Everything in this post is spoilers, so I'll be treating it as such. Don't look in the box below unless you played the first Senshinkan VN, Hachimyoujin.
The basic concept of the original Senshinkan was that individuals can, through a special mystic technique, go into a dream that forces them to experience innumerable versions of the past, present, and future in preparation for them to make a connection to the collective unconscious of humanity. Those who have done so gain the ability to manifest powers in reality that would normally be impossible, such as summoning and controlling demons and gods from the sea of humanity's collective unconscious. They can also grant a lesser version of their ability to their 'vassals', which lets them bring their own 'dreams' into reality.
The prime antagonist of the first game basically wanted to become the eternal antagonist of humanity, in order to keep us from rotting to the core, losing that which is best and worst about us. Yoshiya, the protagonist, wanted something similar, but his was directed to having others inherit the will of those who went before. Yoshiya's dream had him repeating the same period of time, focused on different antagonists, until he had faced all of them and was then forced to face the memories, emotions, and experiences of all those within his dream. This was part of the process of enlightenment (in the Buddhist sense) and eventually resulted in him facing off with Amakasu, the antagonist of the first game. In the final ending of the first game, he defeats Amakasu, and in the end he and his friends are reborn in 2015, one of the futures he 'saw' in his dream.
Bansenjin is based in this period, with the granddaughter of Don Karuma (a lesser antagonist from the first VN) arriving at the reborn (with no memories) Yoshiya's home, where he and his parents are living in relative peace. Since the prologue hits on the important points of why this is so in a vague way, I won't bother explaining.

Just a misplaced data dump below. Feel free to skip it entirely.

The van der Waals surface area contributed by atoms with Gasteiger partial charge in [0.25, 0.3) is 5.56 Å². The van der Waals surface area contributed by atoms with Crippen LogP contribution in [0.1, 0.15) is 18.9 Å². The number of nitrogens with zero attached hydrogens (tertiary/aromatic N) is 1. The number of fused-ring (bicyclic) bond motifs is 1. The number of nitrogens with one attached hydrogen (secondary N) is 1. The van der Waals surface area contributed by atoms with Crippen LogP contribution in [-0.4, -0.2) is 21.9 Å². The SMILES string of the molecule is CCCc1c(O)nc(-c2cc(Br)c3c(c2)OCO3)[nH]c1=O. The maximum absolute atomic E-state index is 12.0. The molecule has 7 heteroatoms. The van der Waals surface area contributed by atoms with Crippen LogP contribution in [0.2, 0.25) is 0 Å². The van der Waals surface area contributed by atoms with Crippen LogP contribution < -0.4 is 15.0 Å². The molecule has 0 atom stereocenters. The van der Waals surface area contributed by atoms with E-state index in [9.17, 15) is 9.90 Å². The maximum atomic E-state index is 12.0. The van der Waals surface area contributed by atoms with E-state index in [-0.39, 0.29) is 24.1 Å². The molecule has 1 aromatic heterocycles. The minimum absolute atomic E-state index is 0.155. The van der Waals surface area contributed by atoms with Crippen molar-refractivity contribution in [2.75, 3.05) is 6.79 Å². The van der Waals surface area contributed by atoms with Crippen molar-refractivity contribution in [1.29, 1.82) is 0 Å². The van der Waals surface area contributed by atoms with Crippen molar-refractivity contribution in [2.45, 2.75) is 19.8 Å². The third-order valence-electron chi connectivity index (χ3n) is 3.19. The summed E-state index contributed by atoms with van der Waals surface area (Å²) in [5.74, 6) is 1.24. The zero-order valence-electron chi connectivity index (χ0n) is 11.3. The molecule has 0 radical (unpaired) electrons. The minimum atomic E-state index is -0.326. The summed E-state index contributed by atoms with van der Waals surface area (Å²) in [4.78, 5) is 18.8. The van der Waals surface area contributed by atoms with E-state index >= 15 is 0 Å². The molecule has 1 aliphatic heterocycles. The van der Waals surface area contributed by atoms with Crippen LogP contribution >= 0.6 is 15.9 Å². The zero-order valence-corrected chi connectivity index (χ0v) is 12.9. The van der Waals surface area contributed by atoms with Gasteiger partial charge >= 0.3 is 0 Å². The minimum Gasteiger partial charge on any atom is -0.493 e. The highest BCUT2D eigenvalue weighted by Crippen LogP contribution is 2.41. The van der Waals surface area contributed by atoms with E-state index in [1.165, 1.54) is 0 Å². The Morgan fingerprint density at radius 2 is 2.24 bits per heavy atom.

That is a very vague summary of the basic outline of what went on in the first VN, and no one should play Bansenjin without having played Hachimyoujin.
Edit: At the same time, people who are used to Masada's style will have time getting into Bansenjin, simply because you have already experienced the majority of the characters in this VN. You know their root nature, you know their essential worries, their personalities, and how they will react. This is one of the reasons I hate sequels in VNs... but it is a lot worse with Masada, at least for me. I can see why he normally put two or three years between each release of VNs in a series (like five years between Paradise Lost and Dies Irae and three between Dies Irae and KKK) and why he made sure they shared as few obvious common points as possible, when it came to the characters.
To be blunt, Masada's skill when it comes to reusing characters without massive warping (ie KKK) is a bit... lacking. Not to mention Yoshiya isn't exactly the kind of protagonist you'd want to experience twice. His story was complete, so it really shocked me that they bothered with a sequel... and I'm just finding I can't enjoy it, despite the fact that there are some cool scenes already. There is just no sense of freshness for me... so I might or might not continue this, but it probably won't be for a little while.